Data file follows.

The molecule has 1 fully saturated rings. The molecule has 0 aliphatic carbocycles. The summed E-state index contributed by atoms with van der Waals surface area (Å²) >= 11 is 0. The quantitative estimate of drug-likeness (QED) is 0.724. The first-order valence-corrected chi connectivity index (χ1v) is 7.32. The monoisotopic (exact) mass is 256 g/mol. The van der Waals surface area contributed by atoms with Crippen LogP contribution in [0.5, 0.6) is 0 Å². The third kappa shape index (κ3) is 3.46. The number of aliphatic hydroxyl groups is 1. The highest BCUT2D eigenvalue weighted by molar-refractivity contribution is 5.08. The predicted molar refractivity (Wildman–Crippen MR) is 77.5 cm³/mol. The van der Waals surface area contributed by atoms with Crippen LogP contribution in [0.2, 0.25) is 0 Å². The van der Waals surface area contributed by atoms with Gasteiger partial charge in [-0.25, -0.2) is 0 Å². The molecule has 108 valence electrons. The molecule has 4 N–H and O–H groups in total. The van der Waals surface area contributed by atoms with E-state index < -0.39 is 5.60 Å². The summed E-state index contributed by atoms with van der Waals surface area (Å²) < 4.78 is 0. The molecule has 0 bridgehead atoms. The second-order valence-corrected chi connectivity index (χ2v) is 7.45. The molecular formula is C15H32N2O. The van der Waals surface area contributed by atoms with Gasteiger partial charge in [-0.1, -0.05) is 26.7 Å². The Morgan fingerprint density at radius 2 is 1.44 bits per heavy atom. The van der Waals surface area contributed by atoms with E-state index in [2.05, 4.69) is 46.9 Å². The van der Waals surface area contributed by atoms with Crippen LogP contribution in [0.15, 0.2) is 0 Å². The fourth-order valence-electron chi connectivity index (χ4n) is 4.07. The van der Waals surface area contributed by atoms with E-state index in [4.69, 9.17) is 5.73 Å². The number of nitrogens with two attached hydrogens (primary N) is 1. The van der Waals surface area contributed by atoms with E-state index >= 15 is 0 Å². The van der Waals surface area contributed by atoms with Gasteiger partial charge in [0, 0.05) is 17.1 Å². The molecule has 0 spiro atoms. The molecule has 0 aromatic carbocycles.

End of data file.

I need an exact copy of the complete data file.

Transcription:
The molecule has 1 fully saturated rings. The molecule has 0 aliphatic carbocycles. The summed E-state index contributed by atoms with van der Waals surface area (Å²) >= 11 is 0. The quantitative estimate of drug-likeness (QED) is 0.724. The first-order valence-corrected chi connectivity index (χ1v) is 7.32. The monoisotopic (exact) mass is 256 g/mol. The van der Waals surface area contributed by atoms with Crippen LogP contribution in [0.5, 0.6) is 0 Å². The third kappa shape index (κ3) is 3.46. The number of aliphatic hydroxyl groups is 1. The highest BCUT2D eigenvalue weighted by molar-refractivity contribution is 5.08. The predicted molar refractivity (Wildman–Crippen MR) is 77.5 cm³/mol. The van der Waals surface area contributed by atoms with Crippen LogP contribution in [0.2, 0.25) is 0 Å². The van der Waals surface area contributed by atoms with Gasteiger partial charge in [-0.25, -0.2) is 0 Å². The molecule has 108 valence electrons. The molecule has 4 N–H and O–H groups in total. The van der Waals surface area contributed by atoms with E-state index < -0.39 is 5.60 Å². The summed E-state index contributed by atoms with van der Waals surface area (Å²) < 4.78 is 0. The molecule has 0 bridgehead atoms. The second-order valence-corrected chi connectivity index (χ2v) is 7.45. The molecular formula is C15H32N2O. The van der Waals surface area contributed by atoms with Gasteiger partial charge in [-0.1, -0.05) is 26.7 Å². The Morgan fingerprint density at radius 2 is 1.44 bits per heavy atom. The van der Waals surface area contributed by atoms with E-state index in [2.05, 4.69) is 46.9 Å². The van der Waals surface area contributed by atoms with Crippen LogP contribution in [0.15, 0.2) is 0 Å². The fourth-order valence-electron chi connectivity index (χ4n) is 4.07. The van der Waals surface area contributed by atoms with E-state index in [4.69, 9.17) is 5.73 Å². The number of nitrogens with two attached hydrogens (primary N) is 1. The van der Waals surface area contributed by atoms with E-state index >= 15 is 0 Å². The van der Waals surface area contributed by atoms with Gasteiger partial charge in [0, 0.05) is 17.1 Å². The molecule has 0 spiro atoms. The molecule has 0 aromatic carbocycles.